The 111th Congress is being sworn in today and what’s first on their
list? In a moment of divine goodness, the Lily Ledbetter Fair Pay Act
looks to be the first piece of legislation to address. As we near the end of the world as we know it and swear in President Elect Obama, there is near certainty that should it come across his desk, he will sign it.
The Lily Ledbetter
Fair Pay Act has been living on the edge of passage since 2007, in the 110th Congress,
when it was blocked by Republicans and died in the Senate. President
Bush was clear that had it passed, he would have vetoed it anyway.
After all, it was his two friendly Supreme Court Justice appointees who registered their opposition to allowing victims of wage
discrimination to advocate for themselves in court without time limits. In other words, they decided that regardless
of whether or not someone actually has been discriminated against, the
Constitution deems there to be a time limit on actually doing anything about said discrimination. In a 5-4 ruling, the case, Ledbetter v. Goodyear Tire & Rubber Co., decided for all victims of wage discrimination (the majority of whom are women) that the discriminators have only to delay any kind of litigous action in order to avoid taking any responsibility for their actions.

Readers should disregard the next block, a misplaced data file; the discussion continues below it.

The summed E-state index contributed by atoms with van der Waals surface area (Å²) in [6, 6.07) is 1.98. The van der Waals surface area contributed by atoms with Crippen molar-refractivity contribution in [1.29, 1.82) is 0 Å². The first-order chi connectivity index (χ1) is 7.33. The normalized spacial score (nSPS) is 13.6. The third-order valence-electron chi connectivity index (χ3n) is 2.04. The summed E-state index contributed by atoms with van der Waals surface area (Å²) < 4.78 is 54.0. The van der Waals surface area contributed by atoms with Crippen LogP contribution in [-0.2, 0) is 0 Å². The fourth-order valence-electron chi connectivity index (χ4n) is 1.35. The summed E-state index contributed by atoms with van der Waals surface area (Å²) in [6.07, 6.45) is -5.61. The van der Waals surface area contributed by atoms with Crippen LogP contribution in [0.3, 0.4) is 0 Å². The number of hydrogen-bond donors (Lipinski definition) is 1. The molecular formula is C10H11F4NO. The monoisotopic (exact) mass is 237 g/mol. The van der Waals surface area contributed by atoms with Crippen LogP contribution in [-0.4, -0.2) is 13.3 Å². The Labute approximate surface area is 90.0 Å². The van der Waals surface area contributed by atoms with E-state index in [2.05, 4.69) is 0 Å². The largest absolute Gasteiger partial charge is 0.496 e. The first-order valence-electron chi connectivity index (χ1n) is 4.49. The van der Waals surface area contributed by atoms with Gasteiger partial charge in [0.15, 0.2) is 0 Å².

I don’t have to tell any of our readers how critical ensuring wage justice is for women, and by extension, women’s health. Women in the United States are poorer than men, in general. Women, depending on the color of their skin, and/or their ethnicity, are paid less, per dollar, than men for the same positions. Without legal recourse – without the freedom to seek justice – women who are discriminated against (millions of women) by being paid less than their male counterparts are not able to correct the issue. If women continue to be paid less and remain living in lower income levels than men, women are also not able to obtain the critical health care they need to maintain control over and autonomy in their lives. Prevention of pregnancy and sexually transmitted infections, family planning, reproductive health services like Pap smears and breast exams: these all cost money – especially for women who fall between the cracks. These are women who make too much to be covered by Medicaid but either don’t have private insurance or whose insurance doesn’t cover enough to make health care affordable.
Want to help women be able to seek justice and summit one more mountain in the journey towards equality? Sign the Feminist Majority’s petition.